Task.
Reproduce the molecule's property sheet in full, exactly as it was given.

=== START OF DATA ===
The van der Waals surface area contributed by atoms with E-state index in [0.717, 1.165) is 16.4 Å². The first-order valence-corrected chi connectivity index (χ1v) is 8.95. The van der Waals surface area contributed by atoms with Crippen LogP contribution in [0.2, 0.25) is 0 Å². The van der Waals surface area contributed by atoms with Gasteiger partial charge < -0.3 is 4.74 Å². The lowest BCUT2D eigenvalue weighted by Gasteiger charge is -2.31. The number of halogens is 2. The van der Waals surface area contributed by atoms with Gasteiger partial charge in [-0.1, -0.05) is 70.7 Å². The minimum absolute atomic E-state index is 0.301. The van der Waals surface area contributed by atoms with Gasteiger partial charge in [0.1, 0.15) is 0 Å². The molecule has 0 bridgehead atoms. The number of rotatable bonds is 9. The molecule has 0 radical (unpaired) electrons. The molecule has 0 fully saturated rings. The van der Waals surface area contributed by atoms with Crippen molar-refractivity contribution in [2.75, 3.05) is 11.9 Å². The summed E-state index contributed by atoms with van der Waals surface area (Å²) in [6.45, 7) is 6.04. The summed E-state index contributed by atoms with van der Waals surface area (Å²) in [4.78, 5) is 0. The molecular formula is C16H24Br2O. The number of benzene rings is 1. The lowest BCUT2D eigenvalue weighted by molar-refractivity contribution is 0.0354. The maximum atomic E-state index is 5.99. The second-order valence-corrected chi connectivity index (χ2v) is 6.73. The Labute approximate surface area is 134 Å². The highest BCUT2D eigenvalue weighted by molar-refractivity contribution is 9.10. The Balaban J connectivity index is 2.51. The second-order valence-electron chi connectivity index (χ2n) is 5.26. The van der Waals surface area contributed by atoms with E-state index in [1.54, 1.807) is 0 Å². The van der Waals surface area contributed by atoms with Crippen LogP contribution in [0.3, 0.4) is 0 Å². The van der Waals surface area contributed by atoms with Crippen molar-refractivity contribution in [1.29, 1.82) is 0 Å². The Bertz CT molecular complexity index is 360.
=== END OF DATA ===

The van der Waals surface area contributed by atoms with E-state index in [0.717, 1.165) is 16.4 Å². The first-order valence-corrected chi connectivity index (χ1v) is 8.95. The van der Waals surface area contributed by atoms with Crippen LogP contribution in [0.2, 0.25) is 0 Å². The van der Waals surface area contributed by atoms with Gasteiger partial charge < -0.3 is 4.74 Å². The lowest BCUT2D eigenvalue weighted by Gasteiger charge is -2.31. The number of halogens is 2. The van der Waals surface area contributed by atoms with Gasteiger partial charge in [-0.1, -0.05) is 70.7 Å². The minimum absolute atomic E-state index is 0.301. The van der Waals surface area contributed by atoms with Gasteiger partial charge in [0.1, 0.15) is 0 Å². The molecule has 0 bridgehead atoms. The number of rotatable bonds is 9. The molecule has 0 radical (unpaired) electrons. The molecule has 0 fully saturated rings. The van der Waals surface area contributed by atoms with Crippen molar-refractivity contribution in [2.75, 3.05) is 11.9 Å². The summed E-state index contributed by atoms with van der Waals surface area (Å²) in [6.45, 7) is 6.04. The summed E-state index contributed by atoms with van der Waals surface area (Å²) in [4.78, 5) is 0. The molecular formula is C16H24Br2O. The number of benzene rings is 1. The lowest BCUT2D eigenvalue weighted by molar-refractivity contribution is 0.0354. The maximum atomic E-state index is 5.99. The second-order valence-corrected chi connectivity index (χ2v) is 6.73. The Labute approximate surface area is 134 Å². The highest BCUT2D eigenvalue weighted by molar-refractivity contribution is 9.10. The Balaban J connectivity index is 2.51. The second-order valence-electron chi connectivity index (χ2n) is 5.26. The van der Waals surface area contributed by atoms with E-state index in [1.54, 1.807) is 0 Å². The van der Waals surface area contributed by atoms with Crippen LogP contribution in [0.3, 0.4) is 0 Å². The van der Waals surface area contributed by atoms with Crippen molar-refractivity contribution in [1.29, 1.82) is 0 Å². The Bertz CT molecular complexity index is 360.